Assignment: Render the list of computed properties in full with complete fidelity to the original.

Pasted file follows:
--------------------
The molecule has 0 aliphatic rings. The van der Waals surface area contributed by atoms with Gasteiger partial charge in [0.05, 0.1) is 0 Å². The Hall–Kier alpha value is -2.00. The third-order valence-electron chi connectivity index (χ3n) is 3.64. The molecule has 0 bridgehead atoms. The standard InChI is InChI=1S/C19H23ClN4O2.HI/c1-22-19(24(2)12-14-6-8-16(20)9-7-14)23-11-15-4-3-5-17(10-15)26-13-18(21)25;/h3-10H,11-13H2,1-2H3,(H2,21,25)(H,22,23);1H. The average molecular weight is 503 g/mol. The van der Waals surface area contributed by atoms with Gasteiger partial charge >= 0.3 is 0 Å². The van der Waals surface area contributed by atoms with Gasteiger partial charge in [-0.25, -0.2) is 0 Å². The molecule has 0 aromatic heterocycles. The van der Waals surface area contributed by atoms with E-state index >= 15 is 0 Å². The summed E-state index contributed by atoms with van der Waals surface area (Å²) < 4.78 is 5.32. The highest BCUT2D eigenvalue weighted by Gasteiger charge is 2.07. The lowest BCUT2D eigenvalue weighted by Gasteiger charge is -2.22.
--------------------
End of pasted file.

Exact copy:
The molecule has 0 aliphatic rings. The van der Waals surface area contributed by atoms with Gasteiger partial charge in [0.05, 0.1) is 0 Å². The Hall–Kier alpha value is -2.00. The third-order valence-electron chi connectivity index (χ3n) is 3.64. The molecule has 0 bridgehead atoms. The standard InChI is InChI=1S/C19H23ClN4O2.HI/c1-22-19(24(2)12-14-6-8-16(20)9-7-14)23-11-15-4-3-5-17(10-15)26-13-18(21)25;/h3-10H,11-13H2,1-2H3,(H2,21,25)(H,22,23);1H. The average molecular weight is 503 g/mol. The van der Waals surface area contributed by atoms with Gasteiger partial charge >= 0.3 is 0 Å². The van der Waals surface area contributed by atoms with Gasteiger partial charge in [-0.25, -0.2) is 0 Å². The molecule has 0 aromatic heterocycles. The van der Waals surface area contributed by atoms with E-state index >= 15 is 0 Å². The summed E-state index contributed by atoms with van der Waals surface area (Å²) < 4.78 is 5.32. The highest BCUT2D eigenvalue weighted by Gasteiger charge is 2.07. The lowest BCUT2D eigenvalue weighted by Gasteiger charge is -2.22.